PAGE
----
Welcome… and thank you for your interest in the Pioneer Montessori School! Our first priority is to assist you in researching the best possible educational environment for your child. Taking into account their specific needs and learning style. Our hope is that this journey will make you a passionate believer in Montessori education!
In this tab, we will attempt to give you a brief introduction to the Pioneer Montessori School and to the Montessori philosophy. However, no concise writing will ever fully do justice to the entirety of Montessori. That is why we put such a large emphasis on observation and school tours. We will never be able to explain the enormity of Montessori, but bit by bit, we hope our students can provide you with a glimpse into what makes our school special.
At the younger ages, the lessons in Grace and Courtesy, foster an environment of respect; respect for each other, respect for the environments, and respect for the materials. All of our classroom environments are prepared with the child’s independence in mind. They are able to easily access all of their work materials as well as the cleaning supplies to maintain the environment. The classroom space and energy is created by the students for the students. The end result is an environment that all students feel responsible for.
What are Multi-Aged Classrooms and Why do they Work?
Students ages 18 months to 3 years begin in our PrePrimary room. From 3 to 6 years, students are in one of our two Primary classrooms. Students ages 6 to 9 (or 1st to 3rd graders) are in the Lower Elementary classroom. Finally, students ages 9 to 12 (4th to 6th graders) are in the Upper Elementary classroom.
When adults enter a Montessori classroom, they often comment on the harmonious way students move about the classroom, working independently and with each other. Students are busy with their work, without being coaxed into it by the adults in the room. This classroom culture is due in large part to the multi-aged students. When a child enters a Montessori classroom as a first year, they are given the gift of older students to observe and model. Through these daily observations, these young students are shown how to act in the classroom, how to treat the materials, and how to treat their fellow students. Younger students are also constantly watching the lessons and independent work that the older students are doing. These observations prepares and inspires the younger students for the years to come. Older students pass down classroom traditions and display the behaviors of grace and courtesy that are so integral in Montessori environments. They are on hand to help younger students with their work, and show them where everything is. Ultimately students excel when there is a balance of age and experience.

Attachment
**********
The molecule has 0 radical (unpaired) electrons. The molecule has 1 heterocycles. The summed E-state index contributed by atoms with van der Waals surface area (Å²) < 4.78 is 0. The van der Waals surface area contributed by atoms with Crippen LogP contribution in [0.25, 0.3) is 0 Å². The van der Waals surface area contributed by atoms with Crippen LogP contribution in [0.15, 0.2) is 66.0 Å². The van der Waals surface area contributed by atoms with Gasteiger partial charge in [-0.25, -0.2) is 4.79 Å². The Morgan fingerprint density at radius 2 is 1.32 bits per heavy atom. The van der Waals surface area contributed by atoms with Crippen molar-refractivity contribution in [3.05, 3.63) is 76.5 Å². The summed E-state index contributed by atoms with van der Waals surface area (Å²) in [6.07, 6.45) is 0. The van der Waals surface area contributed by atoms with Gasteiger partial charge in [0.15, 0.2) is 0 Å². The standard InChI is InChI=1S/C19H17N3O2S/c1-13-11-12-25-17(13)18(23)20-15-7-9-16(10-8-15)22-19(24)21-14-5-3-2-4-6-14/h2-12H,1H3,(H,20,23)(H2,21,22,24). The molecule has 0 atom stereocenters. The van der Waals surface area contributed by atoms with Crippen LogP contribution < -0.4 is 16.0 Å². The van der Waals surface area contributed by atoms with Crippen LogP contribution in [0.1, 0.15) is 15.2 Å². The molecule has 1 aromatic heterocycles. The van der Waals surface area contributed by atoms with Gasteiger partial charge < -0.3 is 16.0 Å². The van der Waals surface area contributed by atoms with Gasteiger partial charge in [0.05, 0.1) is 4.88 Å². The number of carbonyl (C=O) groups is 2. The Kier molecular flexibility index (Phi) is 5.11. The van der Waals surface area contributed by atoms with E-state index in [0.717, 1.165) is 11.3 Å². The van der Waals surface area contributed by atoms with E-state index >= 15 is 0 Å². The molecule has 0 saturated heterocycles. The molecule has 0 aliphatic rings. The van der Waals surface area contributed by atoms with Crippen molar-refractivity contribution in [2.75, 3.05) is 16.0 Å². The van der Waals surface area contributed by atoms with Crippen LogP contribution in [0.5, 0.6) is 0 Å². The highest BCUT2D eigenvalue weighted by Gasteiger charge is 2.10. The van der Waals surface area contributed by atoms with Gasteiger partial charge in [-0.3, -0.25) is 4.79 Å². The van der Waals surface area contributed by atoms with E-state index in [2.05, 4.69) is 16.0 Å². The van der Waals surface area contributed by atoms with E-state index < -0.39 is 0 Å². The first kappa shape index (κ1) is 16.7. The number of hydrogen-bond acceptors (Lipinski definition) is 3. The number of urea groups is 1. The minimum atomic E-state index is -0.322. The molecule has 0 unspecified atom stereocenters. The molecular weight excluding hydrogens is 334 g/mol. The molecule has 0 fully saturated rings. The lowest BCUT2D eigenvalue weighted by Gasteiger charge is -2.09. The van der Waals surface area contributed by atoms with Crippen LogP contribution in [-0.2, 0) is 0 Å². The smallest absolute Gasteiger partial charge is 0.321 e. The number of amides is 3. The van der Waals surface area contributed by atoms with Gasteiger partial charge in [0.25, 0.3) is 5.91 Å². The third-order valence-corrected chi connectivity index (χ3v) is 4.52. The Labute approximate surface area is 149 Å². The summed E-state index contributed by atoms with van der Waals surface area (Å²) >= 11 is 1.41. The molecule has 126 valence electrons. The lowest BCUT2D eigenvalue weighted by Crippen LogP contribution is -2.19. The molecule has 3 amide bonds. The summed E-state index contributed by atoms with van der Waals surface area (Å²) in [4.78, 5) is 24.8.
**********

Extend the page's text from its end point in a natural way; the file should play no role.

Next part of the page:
It is because of this harmonious balance between the older and younger students that we expect all of our students to stay through their entire three year cycle. It is their obligation to pass along the gift to the younger students coming after them that they received as first years from the students that came before them.
However, let us be clear that not only is it in the best interest of the classroom environment for students to stay for the duration of the three year cycle, but it is also in the best interest of the child. Students get to spend two years anticipating the moment they become the leaders of the classroom. For many children, the first opportunity for them to step into a leadership role is as a third year in a Montessori classroom, whether that be as a Kindergartener, a third grader, or a sixth grader. The students explore the complexities of this role in a safe and comfortable setting, preparing them for future opportunities to assume the responsibilities of a leader. The curriculum in a Montessori classroom is specifically designed with the three year cycle in mind. Lessons slowly build in complexity during the child’s three years in the classroom, moving from concrete into the more abstract. If a child does not complete the three year cycle, they are essentially receiving only the beginning of a much larger lesson.
What is the Three Hour Work Cycle?
In each classroom, students have the opportunity during an extended period of their day to submerge themselves completely in their work, without interruption. This period of time is slowly expanded as the child grows and their capacity for concentration builds. By Kindergarten, students will remain fully immersed in their work for three hours. In Lower and Upper Elementary, we strive for two three hour periods each day. This period of uninterrupted work allows the child to explore and expand their natural curiosity for learning. Lead teachers will invite students to different lessons each day during this period to introduce new materials and concepts. The remainder of the time, students keep busy in small collaborative groups or independently working with self-correcting Montessori Materials.
Students are given lessons, then given the freedom to choose which activity to work on. This method encourages self-motivation…because when are you more apt to be engaged with your work, when you are choosing your own work, or when you are told to do something specific.